I use Seafoam over the OEM stuff like OMC Engine Tuner or Merc Power Tune because in the last few years they changed the formula and you have to let them sit up 12 hours. Who's got time for that?? Seafoam you can buy from NAPA, CarQuest or other auto stores. Seafoam works in 15 mins.

You'll need 3/4 gal of gasoline and one 16oz can of seafoam for each engine. Don't forget to add 3oz of oil if you are premixing in a carbed engine. Use about 3 ft piece of fuel hose off the little tank. You connect this tank to your engine by pulling off the main tank fuel hose off the intake side of your water separating fuel filter and plug the hose off the small tank on to that fitting. Or you can separate the fuel line on the tank side primer ball, so you can still use your primer. If you have an engine that has fuel plug then you need a fuel plug on the little tanks hose.

Start the engine, let it warm up and start pulling the mix into the engine. You may have to increase the idle to keep it running once she get loaded with the Seafoam. Run the engine 15 mins in the dock or just cruising around under 2500. Then shut it down and let it sit for 15 mins. Restart the engine, the smoke you see is the carbon burning off. Do the whole thing again and let her sit again for 15 mins. If she smokes after the second time do it again, but I've never seen one still smoke after three doses. The gallon mix should be enough to do this 3 times. You don't need any wide open throttle, you don't need to change the plugs. If it's cleaning the combustion chambers it's also cleaning the plugs, but every 50-60hrs is good time to change plugs in most engines.

I cleaned a antique evinrude one time that had a 1/4" of solid carbon on the exhaust chamber walls by running a 1/2 gal of the mix through it. Seafoam has been around since the 30's and it's what they used when they were burning straight 4 stroke 40SAE oils in outboards.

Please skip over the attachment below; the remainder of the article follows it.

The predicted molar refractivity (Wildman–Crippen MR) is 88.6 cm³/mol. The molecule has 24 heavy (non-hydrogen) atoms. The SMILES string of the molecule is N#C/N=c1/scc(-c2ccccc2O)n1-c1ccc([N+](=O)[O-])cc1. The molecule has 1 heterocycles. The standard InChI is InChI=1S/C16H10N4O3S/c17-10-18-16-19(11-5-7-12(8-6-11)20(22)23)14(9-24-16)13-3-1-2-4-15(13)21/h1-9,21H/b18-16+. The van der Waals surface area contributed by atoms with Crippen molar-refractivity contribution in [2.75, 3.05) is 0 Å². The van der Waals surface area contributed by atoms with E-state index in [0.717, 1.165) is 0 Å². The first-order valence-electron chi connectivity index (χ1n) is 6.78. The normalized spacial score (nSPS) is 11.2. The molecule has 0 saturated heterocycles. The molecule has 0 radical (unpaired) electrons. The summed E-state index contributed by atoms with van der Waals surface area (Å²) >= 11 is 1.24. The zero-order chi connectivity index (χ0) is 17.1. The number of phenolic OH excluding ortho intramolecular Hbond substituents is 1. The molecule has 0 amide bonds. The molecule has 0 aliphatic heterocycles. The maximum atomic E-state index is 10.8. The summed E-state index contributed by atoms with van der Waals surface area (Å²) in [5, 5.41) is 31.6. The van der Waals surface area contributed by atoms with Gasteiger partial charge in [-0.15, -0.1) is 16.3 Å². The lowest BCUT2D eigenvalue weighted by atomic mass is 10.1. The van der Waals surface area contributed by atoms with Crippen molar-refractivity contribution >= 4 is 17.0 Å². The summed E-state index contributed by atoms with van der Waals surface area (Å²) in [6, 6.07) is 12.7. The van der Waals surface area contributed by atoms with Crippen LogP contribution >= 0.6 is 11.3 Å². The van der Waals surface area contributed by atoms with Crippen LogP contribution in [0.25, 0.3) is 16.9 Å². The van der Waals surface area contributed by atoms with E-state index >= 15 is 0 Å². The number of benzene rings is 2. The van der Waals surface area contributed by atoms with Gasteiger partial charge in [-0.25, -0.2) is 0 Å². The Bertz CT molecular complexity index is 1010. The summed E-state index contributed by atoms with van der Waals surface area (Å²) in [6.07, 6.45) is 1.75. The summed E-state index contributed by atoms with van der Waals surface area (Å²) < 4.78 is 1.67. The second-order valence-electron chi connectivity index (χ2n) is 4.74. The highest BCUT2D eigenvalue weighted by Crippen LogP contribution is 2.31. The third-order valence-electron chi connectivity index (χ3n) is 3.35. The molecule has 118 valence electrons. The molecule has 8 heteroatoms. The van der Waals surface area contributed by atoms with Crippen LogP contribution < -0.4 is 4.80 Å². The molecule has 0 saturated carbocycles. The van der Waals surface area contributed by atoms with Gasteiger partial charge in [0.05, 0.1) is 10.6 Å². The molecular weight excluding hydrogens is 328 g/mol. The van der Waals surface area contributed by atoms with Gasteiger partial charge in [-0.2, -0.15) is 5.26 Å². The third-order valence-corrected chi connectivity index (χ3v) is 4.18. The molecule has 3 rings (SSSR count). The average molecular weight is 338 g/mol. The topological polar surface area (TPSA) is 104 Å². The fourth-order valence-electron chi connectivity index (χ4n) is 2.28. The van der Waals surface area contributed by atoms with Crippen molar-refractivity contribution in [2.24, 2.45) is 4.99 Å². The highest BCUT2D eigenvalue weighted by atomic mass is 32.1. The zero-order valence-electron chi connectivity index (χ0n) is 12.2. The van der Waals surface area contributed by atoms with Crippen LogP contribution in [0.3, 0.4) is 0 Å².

You guys with the 4 strokes think you are immune from this? Those engines work 10 times as hard as any auto engine ever will and they will carbon up. I bought a Bronco two years ago that had 95,000 miles on it. When I used seafoam on it I had the neighbors hanging out of their front doors looking for where the fire was after I started it the first time there so much smoke.

Too many are under the assumption that it's totally the 2 stroke oil that causes the carbon, Wrong... it's also the additives they put in the fuels today. The carbon inhibitors in 2 stroke oil are there for this reason also. Remember when gasoline used to smell like gasoline, today it smells more like bad cologne.

For those guys that like to do the carbon treatment by spraying it down the carbs Seafoam also comes in spray can called Deep Creep. It's the same stuff under pressure. Says right on the can Oxygen Sensor Safe, for you Yam guys.

After that if your engine maunf recommends a daily additive treatment then do that in the mean time, but all 2 stroke outboard need decarboned every 50-60hrs. If I owned a 4 stroke I would do it the same. Once you are set up with the tank and hose the Seafoam is only 5-6 bucks can. It to easy not to do it.
 

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Woodfighter, the section of my post describing the de-carbing of the "Bronco" is an article I Cut and Pasted from another forum site, I don't own a Bronco. De Carbing your outboards every spring is a very important process that keeps the combustion chambers cleaner and motors running smoother.